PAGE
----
Posts tagged ‘2014’

Tuesday, 6 August 2019

My Brother My Wound by Natalie Diaz

He was calling in the bulls from the street.
They came like a dark river —
a blur of chest and hoof —
everything moving, under, splinter — hooked
their horns through the walls. Light hummed
the holes like yellow jackets. My mouth
was a nest torn empty.

Then, he was at the table.
Then, in the pig’s jaws —
he was not hungry. He was stop.
He was bad apple. He was choking.

So I punched my fists against his stomach.
Mars flew out
and broke open or bloomed —
how many small red eyes shut in that husk?

He said, Look. Look. And they did.

He said, Lift up your shirt. And I did.

He slid his fork beneath my ribs —
Yes, he sang. A Jesus side wound.
It wouldn’t stop bleeding.
He reached inside
and turned on the lamp —

I never knew I was also a lamp — until the light
fell out of me, dripped down my thigh, flew up in me,
caught in my throat like a canary.
Canaries really means dogs, he said.

He put on his shoes.
You started this with your mouth, he pointed.
Where are you going? I asked.
To ride the Ferris wheel, he answered,
and climbed inside me like a window.

From: https://www.poetryfoundation.org/poetrymagazine/poems/56832/my-brother-my-wound

Date: 2014

By: Natalie Diaz (19??- )

Advertisements
Tuesday, 30 July 2019

When Giving is All We Have by Alberto Rios

One river gives
Its journey to the next.

We give because someone gave to us.
We give because nobody gave to us.

We give because giving has changed us.
We give because giving could have changed us.

We have been better for it,
We have been wounded by it—

Giving has many faces: It is loud and quiet,
Big, though small, diamond in wood-nails.

Its story is old, the plot worn and the pages too,
But we read this book, anyway, over and again:

Giving is, first and every time, hand to hand,
Mine to yours, yours to mine.

You gave me blue and I gave you yellow.
Together we are simple green. You gave me

What you did not have, and I gave you
What I had to give—together, we made

Something greater from the difference.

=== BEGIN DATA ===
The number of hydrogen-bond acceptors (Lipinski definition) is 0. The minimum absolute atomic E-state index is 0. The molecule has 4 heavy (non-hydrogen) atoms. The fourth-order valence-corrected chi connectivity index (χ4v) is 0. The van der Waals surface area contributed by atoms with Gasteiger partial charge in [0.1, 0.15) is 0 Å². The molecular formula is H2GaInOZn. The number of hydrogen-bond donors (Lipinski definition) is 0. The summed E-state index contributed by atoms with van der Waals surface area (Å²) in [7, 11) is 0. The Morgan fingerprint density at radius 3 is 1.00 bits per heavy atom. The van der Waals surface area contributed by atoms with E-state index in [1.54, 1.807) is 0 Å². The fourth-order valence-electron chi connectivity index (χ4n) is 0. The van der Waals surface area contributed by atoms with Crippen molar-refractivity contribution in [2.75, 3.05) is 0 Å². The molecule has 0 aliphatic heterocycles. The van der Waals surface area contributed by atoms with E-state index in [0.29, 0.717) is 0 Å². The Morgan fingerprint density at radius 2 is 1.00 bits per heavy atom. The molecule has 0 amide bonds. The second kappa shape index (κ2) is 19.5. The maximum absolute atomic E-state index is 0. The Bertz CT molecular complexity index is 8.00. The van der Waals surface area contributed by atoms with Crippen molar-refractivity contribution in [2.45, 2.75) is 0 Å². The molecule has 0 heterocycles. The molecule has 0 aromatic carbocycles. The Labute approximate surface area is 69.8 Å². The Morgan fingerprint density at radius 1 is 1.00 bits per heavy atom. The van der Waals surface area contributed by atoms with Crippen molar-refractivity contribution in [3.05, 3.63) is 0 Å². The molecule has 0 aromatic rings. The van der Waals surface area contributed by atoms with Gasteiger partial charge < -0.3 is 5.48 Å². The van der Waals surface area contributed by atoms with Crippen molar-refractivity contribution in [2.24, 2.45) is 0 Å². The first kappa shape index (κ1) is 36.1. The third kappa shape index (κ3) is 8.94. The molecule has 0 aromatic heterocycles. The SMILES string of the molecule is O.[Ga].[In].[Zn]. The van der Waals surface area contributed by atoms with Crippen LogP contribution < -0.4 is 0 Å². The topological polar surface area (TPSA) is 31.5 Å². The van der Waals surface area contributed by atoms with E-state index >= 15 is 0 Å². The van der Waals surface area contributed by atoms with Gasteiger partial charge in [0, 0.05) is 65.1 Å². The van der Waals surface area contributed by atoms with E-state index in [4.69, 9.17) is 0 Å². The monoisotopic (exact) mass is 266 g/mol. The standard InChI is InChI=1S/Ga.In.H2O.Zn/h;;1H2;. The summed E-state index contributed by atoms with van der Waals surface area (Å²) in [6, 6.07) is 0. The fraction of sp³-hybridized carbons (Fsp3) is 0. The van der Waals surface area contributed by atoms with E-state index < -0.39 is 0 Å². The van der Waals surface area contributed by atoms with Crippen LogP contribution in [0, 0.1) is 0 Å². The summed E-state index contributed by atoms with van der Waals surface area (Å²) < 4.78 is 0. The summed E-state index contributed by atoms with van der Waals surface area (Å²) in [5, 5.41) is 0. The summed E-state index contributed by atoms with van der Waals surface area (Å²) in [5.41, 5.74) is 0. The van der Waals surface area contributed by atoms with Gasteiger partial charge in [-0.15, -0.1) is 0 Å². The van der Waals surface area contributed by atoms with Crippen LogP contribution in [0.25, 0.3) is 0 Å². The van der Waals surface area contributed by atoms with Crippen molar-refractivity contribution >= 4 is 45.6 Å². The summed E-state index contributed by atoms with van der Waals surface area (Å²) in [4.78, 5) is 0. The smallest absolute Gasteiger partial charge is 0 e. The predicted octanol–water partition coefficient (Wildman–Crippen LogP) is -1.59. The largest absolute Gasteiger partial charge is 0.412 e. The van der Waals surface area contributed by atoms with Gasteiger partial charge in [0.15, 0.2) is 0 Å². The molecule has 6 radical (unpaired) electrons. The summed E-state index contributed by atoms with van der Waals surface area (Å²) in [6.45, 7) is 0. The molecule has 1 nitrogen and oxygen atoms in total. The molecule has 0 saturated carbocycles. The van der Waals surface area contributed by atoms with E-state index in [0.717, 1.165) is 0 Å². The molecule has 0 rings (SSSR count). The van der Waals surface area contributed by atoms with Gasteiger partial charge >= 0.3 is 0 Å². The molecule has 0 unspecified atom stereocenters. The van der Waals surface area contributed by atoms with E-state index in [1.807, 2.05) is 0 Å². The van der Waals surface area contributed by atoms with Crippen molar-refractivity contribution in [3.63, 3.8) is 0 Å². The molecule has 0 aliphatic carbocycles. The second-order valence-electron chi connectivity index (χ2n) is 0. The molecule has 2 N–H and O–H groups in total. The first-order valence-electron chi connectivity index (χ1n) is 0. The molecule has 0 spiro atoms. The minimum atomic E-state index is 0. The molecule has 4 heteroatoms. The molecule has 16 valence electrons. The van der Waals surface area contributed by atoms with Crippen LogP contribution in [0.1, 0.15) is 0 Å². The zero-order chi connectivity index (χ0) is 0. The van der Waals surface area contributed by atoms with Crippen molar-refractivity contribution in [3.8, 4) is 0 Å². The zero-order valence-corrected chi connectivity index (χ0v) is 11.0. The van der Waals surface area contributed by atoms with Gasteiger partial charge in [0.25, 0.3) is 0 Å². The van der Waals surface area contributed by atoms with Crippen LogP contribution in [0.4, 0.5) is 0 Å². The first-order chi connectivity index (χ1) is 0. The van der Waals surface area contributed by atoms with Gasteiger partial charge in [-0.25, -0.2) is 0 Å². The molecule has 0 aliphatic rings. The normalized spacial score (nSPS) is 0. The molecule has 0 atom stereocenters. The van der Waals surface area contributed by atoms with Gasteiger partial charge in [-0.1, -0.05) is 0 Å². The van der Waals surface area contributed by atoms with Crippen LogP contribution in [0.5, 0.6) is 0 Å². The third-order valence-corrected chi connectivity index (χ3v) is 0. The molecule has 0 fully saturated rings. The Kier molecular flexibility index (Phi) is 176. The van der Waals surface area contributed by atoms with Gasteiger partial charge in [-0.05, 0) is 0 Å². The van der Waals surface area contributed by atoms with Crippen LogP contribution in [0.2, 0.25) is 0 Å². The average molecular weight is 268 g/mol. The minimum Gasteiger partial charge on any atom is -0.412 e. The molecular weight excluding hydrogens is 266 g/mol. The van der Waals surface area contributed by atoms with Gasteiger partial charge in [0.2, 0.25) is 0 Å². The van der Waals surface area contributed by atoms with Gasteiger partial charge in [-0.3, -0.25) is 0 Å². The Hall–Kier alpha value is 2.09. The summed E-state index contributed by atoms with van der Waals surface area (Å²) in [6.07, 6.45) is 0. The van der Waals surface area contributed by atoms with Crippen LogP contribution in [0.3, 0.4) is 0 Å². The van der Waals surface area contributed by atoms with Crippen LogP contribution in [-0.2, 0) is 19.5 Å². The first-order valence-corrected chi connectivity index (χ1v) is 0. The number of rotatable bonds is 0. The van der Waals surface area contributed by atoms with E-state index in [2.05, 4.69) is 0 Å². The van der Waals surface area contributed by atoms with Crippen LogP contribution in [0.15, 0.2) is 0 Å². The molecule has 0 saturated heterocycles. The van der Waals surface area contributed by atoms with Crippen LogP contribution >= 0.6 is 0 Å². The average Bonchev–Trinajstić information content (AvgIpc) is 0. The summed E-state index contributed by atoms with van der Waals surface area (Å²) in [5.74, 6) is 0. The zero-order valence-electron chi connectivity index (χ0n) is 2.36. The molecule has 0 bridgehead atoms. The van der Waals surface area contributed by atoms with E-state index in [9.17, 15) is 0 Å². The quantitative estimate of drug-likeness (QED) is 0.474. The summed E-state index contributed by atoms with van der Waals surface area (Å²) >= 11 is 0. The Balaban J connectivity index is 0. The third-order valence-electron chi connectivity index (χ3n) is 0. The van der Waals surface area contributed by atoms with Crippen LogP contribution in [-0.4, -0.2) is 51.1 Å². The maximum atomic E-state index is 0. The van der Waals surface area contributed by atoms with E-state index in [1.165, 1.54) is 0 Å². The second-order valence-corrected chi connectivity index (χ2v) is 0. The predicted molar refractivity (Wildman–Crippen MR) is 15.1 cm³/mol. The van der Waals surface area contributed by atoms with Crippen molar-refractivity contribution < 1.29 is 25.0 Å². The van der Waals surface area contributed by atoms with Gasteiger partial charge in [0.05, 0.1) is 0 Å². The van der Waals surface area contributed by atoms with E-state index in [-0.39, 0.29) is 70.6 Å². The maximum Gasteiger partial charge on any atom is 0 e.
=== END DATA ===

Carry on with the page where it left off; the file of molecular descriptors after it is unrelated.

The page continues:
From: https://poets.org/poem/when-giving-all-we-have

Date: 2014

By: Alberto Rios (1952- )

Wednesday, 17 July 2019

You Turned Sixty by Candace Calsoyas

It might be 60,000 meals you’ve eaten, 60 years times 1000.
What would a garbage compacter do with all that
Would it be a pound of ash or decomposed peat, could it make oil, all that deadness that went into you to become only more dead

What did it make? Energy, laughter, struggle and kindness
(Along with many hours in the Loo)
What kind of plant did it grow, what kind of animal did it make?

A person who writes poetry but doesn’t like to read it—
Because then it all becomes the same, words

A person who likes to sing, preferably out of tune
Because that comes naturally

A person who likes to paint to see how internal brush strokes
inscribed in secret, walled chambers
Fly into thin air
To appear as color and line

A person who goes to non-western countries
To feel relief at not being rich

But whose likes are these, these ones at 60?
Not much of your mother’s or father’s
not much of former lovers, husband, or mother-in-law.
Whose likes are these?

These likes are yours and
Have brought you to sixty.
To another like: Witnessing
beauty and bounty in your eating
Before all becomes a very small mound of ash.

From: http://phren-z.org/Winter2014/candace_calsoyas.html

Date: 2014

By: Candace Calsoyas (19??- )

Saturday, 8 June 2019

A Moral Lesson About a Woman, Beautiful in Front and Frightful at the Back by Michel Beheim

Once I began happily to ride
early one morn.
It was May-time.
I came upon a green meadow.
With lilies, violets and roses
was it adorned in blissful bloom,
with flowers—even meadow-saffron.
I heard the song of many a bold bird:
mellifluously I heard sing
crested larks, larks, thrush and Dame Nightingale.
My youthful heart was bursting with joy
as I perceived the rich echo
of their sweet musical tones,
resounding so joyously.
I also saw flowers spring up:
yellow, red, blue and white.
On this green heather
I encountered an extremely beautiful woman.
I swear:
never on earth
had I seen such a blissful figure.
She was the fulfillment of every wish.
Going onto the field,
she plucked blossoms and roses.
Her glorious body was assiduously formed
like that of an angel.
Her hair was as golden as silk; her eyes were brown.
Her complexion gave off a soft gleam.